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Source of Terror Suspect Photos Sought

November 09, 2002|From Associated Press

WASHINGTON — The Pentagon was investigating Friday to find out who took and released photographs of terrorism suspects as they were being transported in heavy restraints aboard a U.S. military plane.

Four photographs of prisoners -- handcuffed, heads covered with black hoods and bound with straps on the floor of a plane -- appeared overnight on the Web site of radio talk show host Art Bell.

"Anonymous mailer sends us photos taken inside a military C-130 transporting POWs," the headline said.

The photos are the first giving a glimpse into security measures aboard any of the airplanes used over the last year as suspects were transferred to prisons in and around Afghanistan and around the world, including to the high-security prison at Guantanamo Bay, Cuba.

It has long been known that prisoners were heavily restrained, and photos of prisoners bound and kneeling after arrival in Cuba early this year created a stir among human- and prison-rights groups.

For The Record
Los Angeles Times Wednesday November 13, 2002 Home Edition Main News Part A Page 2 National Desk 6 inches; 243 words Type of Material: Correction
Terrorism suspects photo -- A photo caption that appeared Saturday in Section A contained unconfirmed information. The caption said that the photograph depicted prisoners, who were bound and shackled, being transported to Guantanamo Bay, Cuba. However, as the accompanying story reported, a Pentagon spokesman said it had not been determined where the plane was going or when the photos were taken. The photo, distributed to the media, had appeared on the Web site of radio talk show host Art Bell with the headline "Anonymous mailer sends us photos taken inside a military C-130 transporting POWs."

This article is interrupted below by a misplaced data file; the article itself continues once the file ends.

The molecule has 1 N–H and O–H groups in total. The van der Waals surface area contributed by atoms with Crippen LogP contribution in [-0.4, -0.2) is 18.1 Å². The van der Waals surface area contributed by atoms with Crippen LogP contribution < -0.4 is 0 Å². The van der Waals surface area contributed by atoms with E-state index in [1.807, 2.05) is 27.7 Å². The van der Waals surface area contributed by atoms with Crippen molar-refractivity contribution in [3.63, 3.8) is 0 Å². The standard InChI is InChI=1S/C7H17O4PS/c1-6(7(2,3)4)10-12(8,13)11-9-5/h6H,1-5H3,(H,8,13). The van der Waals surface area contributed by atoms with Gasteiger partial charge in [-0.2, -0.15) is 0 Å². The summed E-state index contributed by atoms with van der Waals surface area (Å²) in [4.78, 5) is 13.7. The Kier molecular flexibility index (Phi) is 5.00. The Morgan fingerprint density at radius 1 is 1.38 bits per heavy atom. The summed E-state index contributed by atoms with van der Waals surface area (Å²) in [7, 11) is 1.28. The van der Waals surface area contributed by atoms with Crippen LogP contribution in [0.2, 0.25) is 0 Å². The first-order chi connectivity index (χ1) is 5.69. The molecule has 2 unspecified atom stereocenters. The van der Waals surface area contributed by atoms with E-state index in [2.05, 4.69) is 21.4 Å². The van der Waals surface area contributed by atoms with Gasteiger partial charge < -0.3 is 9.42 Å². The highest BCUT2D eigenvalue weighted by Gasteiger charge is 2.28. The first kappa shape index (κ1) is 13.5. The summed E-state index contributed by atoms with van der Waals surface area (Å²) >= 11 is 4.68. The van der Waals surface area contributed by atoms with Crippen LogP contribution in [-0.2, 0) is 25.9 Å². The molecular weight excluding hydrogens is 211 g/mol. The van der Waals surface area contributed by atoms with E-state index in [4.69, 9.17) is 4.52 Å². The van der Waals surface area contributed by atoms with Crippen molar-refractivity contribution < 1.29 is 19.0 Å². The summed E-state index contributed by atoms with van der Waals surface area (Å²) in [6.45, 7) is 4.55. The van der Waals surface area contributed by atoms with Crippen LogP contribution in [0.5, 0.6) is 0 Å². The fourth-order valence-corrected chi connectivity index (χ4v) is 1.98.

The plane in the latest photos was a C-130, said Lt. Col. Dave Lapan, a Pentagon spokesman. But it wasn't yet determined Friday where it was going or when the photos were taken. Officials believe they were not authorized photos and know their release was unauthorized, he said.

The Air Force and U.S. Central Command were investigating the breach, said Pentagon spokeswoman Victoria Clarke.

"We have very very tight restrictions on any images of the detainees for security purposes and because we have no interest in potentially holding detainees up for any kind of public ridicule," she told a Pentagon news conference.

It is at least the third time prisoner photos have troubled the Pentagon.

Though the Defense Department has limited the news media in the kinds of photos it can take of prisoners from the counter-terrorism war, officials discovered that troops posed for photos with the American Taliban captive, John Walker Lindh, as he was handcuffed and wearing a blindfold carrying an obscenity that they had apparently scrawled across it.

The military itself takes photos for documentation and individual soldiers often take their own photos as souvenirs of deployments.

In a court motion, Lindh's lawyers also said this year that unofficial photos and videos of Lindh were taken aboard the amphibious assault ship Peleliu, where he was confined. Officials said an officer confiscated cameras and film and erased digital images.

Also as part of a court filing, Lindh's lawyers released a picture of him in Afghanistan, blindfolded, strapped to a stretcher and naked. Defense officials have said that while that photo may have appeared shocking, he was naked as part of his preparation for medical treatment.

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